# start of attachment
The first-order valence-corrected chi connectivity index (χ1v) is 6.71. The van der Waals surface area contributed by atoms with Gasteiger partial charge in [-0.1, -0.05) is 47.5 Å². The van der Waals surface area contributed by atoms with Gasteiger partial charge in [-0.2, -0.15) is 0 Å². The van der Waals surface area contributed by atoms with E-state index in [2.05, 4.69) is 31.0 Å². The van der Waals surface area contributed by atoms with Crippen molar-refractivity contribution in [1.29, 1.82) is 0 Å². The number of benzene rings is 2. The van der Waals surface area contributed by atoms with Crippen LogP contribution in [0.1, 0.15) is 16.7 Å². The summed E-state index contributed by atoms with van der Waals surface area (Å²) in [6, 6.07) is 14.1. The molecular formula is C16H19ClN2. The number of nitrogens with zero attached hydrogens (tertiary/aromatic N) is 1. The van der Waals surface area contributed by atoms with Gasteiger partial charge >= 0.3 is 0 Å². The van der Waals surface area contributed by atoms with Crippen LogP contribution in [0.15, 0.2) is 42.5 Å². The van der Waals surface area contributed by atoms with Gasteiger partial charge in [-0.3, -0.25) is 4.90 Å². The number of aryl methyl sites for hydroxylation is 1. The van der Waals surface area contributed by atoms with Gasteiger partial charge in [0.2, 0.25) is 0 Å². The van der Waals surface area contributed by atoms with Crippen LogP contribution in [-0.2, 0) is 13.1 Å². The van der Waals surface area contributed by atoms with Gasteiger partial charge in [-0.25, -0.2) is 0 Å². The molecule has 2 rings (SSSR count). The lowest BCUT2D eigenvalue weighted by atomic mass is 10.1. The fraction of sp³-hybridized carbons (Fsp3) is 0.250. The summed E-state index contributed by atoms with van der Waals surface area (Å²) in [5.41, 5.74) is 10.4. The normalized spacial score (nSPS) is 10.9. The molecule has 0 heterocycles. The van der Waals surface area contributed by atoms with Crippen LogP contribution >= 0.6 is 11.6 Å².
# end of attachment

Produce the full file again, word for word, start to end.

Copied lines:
The first-order valence-corrected chi connectivity index (χ1v) is 6.71. The van der Waals surface area contributed by atoms with Gasteiger partial charge in [-0.1, -0.05) is 47.5 Å². The van der Waals surface area contributed by atoms with Gasteiger partial charge in [-0.2, -0.15) is 0 Å². The van der Waals surface area contributed by atoms with E-state index in [2.05, 4.69) is 31.0 Å². The van der Waals surface area contributed by atoms with Crippen molar-refractivity contribution in [1.29, 1.82) is 0 Å². The number of benzene rings is 2. The van der Waals surface area contributed by atoms with Crippen LogP contribution in [0.1, 0.15) is 16.7 Å². The summed E-state index contributed by atoms with van der Waals surface area (Å²) in [6, 6.07) is 14.1. The molecular formula is C16H19ClN2. The number of nitrogens with zero attached hydrogens (tertiary/aromatic N) is 1. The van der Waals surface area contributed by atoms with Gasteiger partial charge >= 0.3 is 0 Å². The van der Waals surface area contributed by atoms with Crippen LogP contribution in [0.15, 0.2) is 42.5 Å². The van der Waals surface area contributed by atoms with Gasteiger partial charge in [-0.3, -0.25) is 4.90 Å². The number of aryl methyl sites for hydroxylation is 1. The van der Waals surface area contributed by atoms with Gasteiger partial charge in [0.2, 0.25) is 0 Å². The van der Waals surface area contributed by atoms with Crippen LogP contribution in [-0.2, 0) is 13.1 Å². The van der Waals surface area contributed by atoms with Gasteiger partial charge in [-0.25, -0.2) is 0 Å². The molecule has 2 rings (SSSR count). The lowest BCUT2D eigenvalue weighted by atomic mass is 10.1. The fraction of sp³-hybridized carbons (Fsp3) is 0.250. The summed E-state index contributed by atoms with van der Waals surface area (Å²) in [5.41, 5.74) is 10.4. The normalized spacial score (nSPS) is 10.9. The molecule has 0 heterocycles. The van der Waals surface area contributed by atoms with Crippen LogP contribution >= 0.6 is 11.6 Å².